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The 2015 State of Broadband report produced by the UN Broadband Commission revealed 57 percent of the world’s people remain offline – unable to take advantage of the enormous economic and social benefits the internet offers.
For these billions of people across the globe, wireless connection via a mobile device is their best chance to one day access the internet and enjoy the same broadband experience we already do in developed nations.
Signal processing lies at the heart of many of the innovations that lead to the development of wireless networks and the smartphones many of us take for granted. And it’s up to us to find new innovations to overcome the infrastructure and cost challenges to make wireless connectivity a reality in every corner of the world.
Cellular networks were originally designed to support voice calls by large numbers of people on the move. The available bandwidth was so limited and the wireless links so unreliable that the idea of supporting “high speed” data transmission would have seemed far-fetched.
A few decades later we are in the midst of an amazing revolution in cellular data communications – but emerging and underdeveloped regions aren’t yet benefiting from high-speed internet access.
Here are some figures and predictions to put things in perspective:
Behind the scenes, signal processing is powering the wireless revolution in many ways.
Moore's Law has allowed us to apply signal processing concepts that were previously considered technically or commercially unfeasible. Powerful and inexpensive microprocessors enable advanced wireless transmission techniques like massive multiple-input multiple-output (MIMO) to be used in the both the base station and the mobile chipsets.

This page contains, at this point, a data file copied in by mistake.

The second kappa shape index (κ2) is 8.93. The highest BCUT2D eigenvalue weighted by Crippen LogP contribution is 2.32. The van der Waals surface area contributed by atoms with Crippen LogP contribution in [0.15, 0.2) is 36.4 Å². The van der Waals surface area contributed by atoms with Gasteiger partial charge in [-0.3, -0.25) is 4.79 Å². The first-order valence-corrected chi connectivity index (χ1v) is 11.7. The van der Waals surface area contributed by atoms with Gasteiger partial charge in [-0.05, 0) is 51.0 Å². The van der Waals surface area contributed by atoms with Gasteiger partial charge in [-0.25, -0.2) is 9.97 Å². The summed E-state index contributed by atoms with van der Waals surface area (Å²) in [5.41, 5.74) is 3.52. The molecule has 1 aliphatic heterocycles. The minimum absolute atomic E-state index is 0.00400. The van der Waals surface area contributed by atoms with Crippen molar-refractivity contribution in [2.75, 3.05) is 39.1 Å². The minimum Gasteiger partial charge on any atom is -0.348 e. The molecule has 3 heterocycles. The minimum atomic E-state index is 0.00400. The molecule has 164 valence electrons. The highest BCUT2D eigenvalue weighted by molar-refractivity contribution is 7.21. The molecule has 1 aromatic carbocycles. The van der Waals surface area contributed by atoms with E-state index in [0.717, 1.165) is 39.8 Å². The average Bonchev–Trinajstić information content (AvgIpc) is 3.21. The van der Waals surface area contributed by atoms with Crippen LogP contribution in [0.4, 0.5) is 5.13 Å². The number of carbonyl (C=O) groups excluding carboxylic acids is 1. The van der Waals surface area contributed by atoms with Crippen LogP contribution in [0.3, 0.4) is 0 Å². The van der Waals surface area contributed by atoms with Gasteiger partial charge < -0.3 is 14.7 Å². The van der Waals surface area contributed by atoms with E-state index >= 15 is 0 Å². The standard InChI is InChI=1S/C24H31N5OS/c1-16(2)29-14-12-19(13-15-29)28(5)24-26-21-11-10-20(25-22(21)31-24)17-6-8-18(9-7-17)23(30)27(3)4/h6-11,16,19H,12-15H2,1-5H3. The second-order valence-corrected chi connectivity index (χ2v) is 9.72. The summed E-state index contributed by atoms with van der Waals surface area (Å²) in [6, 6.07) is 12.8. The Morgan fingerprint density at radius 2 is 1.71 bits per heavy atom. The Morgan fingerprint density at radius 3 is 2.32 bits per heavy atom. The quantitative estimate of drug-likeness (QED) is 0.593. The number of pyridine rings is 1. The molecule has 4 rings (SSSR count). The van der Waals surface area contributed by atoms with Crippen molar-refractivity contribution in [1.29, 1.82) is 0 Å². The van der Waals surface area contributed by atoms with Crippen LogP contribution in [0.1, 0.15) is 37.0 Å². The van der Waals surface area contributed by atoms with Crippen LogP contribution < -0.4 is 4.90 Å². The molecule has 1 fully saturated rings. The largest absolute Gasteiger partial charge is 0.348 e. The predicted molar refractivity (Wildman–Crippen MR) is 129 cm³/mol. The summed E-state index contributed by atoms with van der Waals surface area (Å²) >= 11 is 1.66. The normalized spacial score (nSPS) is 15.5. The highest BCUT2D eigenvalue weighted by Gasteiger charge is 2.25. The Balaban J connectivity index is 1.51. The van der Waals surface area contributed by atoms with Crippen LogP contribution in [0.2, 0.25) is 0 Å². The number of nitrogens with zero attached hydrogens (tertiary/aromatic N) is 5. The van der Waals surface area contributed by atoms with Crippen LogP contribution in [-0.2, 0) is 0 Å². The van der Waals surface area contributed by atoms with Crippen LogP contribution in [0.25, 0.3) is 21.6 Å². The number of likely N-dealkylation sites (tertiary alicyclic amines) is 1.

These kinds of techniques are helping increase in wireless speed and capacity without requiring any increase in spectrum, which is the most expensive and scarce resource in any wireless network.
The signal processing contributions are not just at the network transmission level. Compression algorithms developed by signal processing experts have reduced digital file sizes dramatically, making it possible to stream HD movies to your phone. And the algorithms are capable of dynamically adjusting the video quality to handle changing network conditions, providing a usable service even while travelling on a high-speed train or at the edge of coverage.
Wireless technology R&D is expensive. Traditionally only large companies have pockets deep enough sustain the multiyear investments required to bring new technology to mass market.
However, the future of the wireless revolution might not be dictated by the large industry players. Nontraditional players and new technologies are changing the dynamics by making R&D cheaper while also lowering other barriers to entry.
SDRs, like the open source HackRF, have become cheap enough that hobbyists and engineers can now develop their own wireless networks and products using off-the- shelf components and share their code freely online using platforms like Github.
Signal processing research in wireless communications is being unleashed and discovered by a global community. Coupled with low-cost manufacturing and crowdsourcing, we may soon see new and innovative technologies reaching mass markets much faster than ever before.
The technological advances needed to bring wireless broadband to the billions of people that are missing out might be closer than we’ve hoped. All the tools needed to make that happen are available. What we choose to do with them could change the world.
Ramanan Thiyagarajan is an IEEE Signal Processing Society member and National Performance & Optimisation Manager at Telstra. Currently based in Melbourne, Australia, Ramanan graduated from the University of Canterbury NZ with a degree in Electrical & Electronics Engineering (Hons) and holds a graduate diploma in Management from University of London (lead college LSE). Connect with Ramanan on LinkedIn and Twitter.